BI’s Article search uses Boolean search capabilities. If you are not familiar with these principles, here are some quick tips.
To search specifically for more than one word, put the search term in quotation marks. For example, “workers compensation”. This will limit your search to that combination of words.
To search for a combination of terms, use quotations and the & symbol. For example, “hurricane” & “loss”.
Average medical payments for Indiana workers compensation claims remained relatively stable in the last few years as a fee schedule helped drive down payments for hospital outpatient services by nearly 10% during that time, according to a study from the Workers Compensation Research Institute.
Cambridge, Massachusetts-based WCRI studied medical payments, prices and utilization in 18 states including Indiana in its study released Tuesday. The study looked at workers comp claim experience through 2015 for injuries that occurred mainly from 2009 to 2014.
WCRI found that average medical payments for Indiana workers comp claims with more than seven days of lost time increased 1.5% from the 2013-14 accident year to the 2014-15 accident year. That's compared with a median increase of 1.4% for the 18 states studied by WCRI during that time.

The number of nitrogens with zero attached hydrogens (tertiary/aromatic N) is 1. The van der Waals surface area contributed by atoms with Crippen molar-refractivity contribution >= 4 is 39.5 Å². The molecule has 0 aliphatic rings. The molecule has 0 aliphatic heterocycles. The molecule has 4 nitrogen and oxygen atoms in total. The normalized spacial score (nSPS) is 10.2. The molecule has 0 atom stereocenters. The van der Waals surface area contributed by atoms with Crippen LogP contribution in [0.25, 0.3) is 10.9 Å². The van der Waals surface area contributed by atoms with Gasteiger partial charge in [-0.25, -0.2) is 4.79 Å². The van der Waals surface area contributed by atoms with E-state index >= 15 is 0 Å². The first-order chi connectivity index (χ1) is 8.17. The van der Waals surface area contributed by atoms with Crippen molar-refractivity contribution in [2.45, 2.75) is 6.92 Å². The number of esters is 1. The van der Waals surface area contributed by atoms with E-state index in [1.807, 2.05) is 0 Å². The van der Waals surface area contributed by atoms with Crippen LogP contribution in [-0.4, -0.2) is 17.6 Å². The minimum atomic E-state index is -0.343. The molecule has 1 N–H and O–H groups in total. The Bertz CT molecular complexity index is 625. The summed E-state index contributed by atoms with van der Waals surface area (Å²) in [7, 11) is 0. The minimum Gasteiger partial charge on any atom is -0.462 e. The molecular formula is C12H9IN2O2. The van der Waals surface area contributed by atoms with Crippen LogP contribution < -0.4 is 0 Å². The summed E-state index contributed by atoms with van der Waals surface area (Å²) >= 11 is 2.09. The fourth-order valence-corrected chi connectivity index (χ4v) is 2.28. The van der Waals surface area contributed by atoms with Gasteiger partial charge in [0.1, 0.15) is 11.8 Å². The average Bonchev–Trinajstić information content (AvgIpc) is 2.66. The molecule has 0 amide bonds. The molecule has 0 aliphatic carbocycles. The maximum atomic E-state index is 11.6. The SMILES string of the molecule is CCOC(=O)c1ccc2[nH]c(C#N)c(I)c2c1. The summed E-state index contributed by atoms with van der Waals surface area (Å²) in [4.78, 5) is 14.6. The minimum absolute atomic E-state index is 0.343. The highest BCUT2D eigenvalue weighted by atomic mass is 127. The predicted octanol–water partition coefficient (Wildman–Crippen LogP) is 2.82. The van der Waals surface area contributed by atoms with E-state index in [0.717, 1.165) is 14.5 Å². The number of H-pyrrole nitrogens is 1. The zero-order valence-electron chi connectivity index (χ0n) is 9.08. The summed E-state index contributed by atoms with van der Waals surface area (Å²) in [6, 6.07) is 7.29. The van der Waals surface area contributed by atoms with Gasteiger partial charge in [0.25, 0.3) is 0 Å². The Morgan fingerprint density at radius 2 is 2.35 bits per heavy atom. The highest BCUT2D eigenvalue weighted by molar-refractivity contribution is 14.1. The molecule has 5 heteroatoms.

Previous WCRI data showed that Indiana’s average medical payments per claim had been growing faster than in most other states. From 2009-10 to 2013-14, average medical payments per claim in Indiana grew 5% per year.
Meanwhile the average hospital outpatient payment per Indiana workers comp claim fell 9.9% from the 2013-14 accident year to the 2014-15 accident year. That's compared with a median increase of 4.6% for hospital outpatient payments among the 18 studied states during the same period.
WCRI credited an Indiana bill enacted in 2014 with offsetting workers comp medical payments in the state. House Enrolled Act 1320 established a fee schedule for workers comp hospital services with reimbursement set at 200% of Medicare prices.
Escalating medical costs and a series of pending lawsuits challenging Florida's workers compensation law could potentially reverse a trend of falling workers comp rates in the state, the Florida Office of Insurance Regulation said Friday.